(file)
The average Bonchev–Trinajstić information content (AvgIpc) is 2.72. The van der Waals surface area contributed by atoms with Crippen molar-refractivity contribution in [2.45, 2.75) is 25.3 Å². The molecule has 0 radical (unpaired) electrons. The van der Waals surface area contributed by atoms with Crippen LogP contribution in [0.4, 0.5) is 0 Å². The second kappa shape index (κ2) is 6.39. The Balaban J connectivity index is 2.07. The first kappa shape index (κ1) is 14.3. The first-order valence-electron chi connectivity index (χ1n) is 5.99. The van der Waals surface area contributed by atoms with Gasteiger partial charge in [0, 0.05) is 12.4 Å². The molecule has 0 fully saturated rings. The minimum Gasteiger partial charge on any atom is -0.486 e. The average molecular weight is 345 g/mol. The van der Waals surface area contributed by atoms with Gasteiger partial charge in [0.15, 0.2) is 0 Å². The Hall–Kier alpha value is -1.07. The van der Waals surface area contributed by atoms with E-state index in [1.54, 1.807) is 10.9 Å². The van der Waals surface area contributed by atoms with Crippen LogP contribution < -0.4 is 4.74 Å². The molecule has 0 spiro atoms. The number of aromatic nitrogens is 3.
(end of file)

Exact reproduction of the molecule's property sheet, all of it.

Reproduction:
The average Bonchev–Trinajstić information content (AvgIpc) is 2.72. The van der Waals surface area contributed by atoms with Crippen molar-refractivity contribution in [2.45, 2.75) is 25.3 Å². The molecule has 0 radical (unpaired) electrons. The van der Waals surface area contributed by atoms with Crippen LogP contribution in [0.4, 0.5) is 0 Å². The second kappa shape index (κ2) is 6.39. The Balaban J connectivity index is 2.07. The first kappa shape index (κ1) is 14.3. The first-order valence-electron chi connectivity index (χ1n) is 5.99. The van der Waals surface area contributed by atoms with Gasteiger partial charge in [0, 0.05) is 12.4 Å². The molecule has 0 fully saturated rings. The minimum Gasteiger partial charge on any atom is -0.486 e. The average molecular weight is 345 g/mol. The van der Waals surface area contributed by atoms with Gasteiger partial charge in [0.15, 0.2) is 0 Å². The Hall–Kier alpha value is -1.07. The van der Waals surface area contributed by atoms with E-state index in [1.54, 1.807) is 10.9 Å². The van der Waals surface area contributed by atoms with Crippen LogP contribution < -0.4 is 4.74 Å². The molecule has 0 spiro atoms. The number of aromatic nitrogens is 3.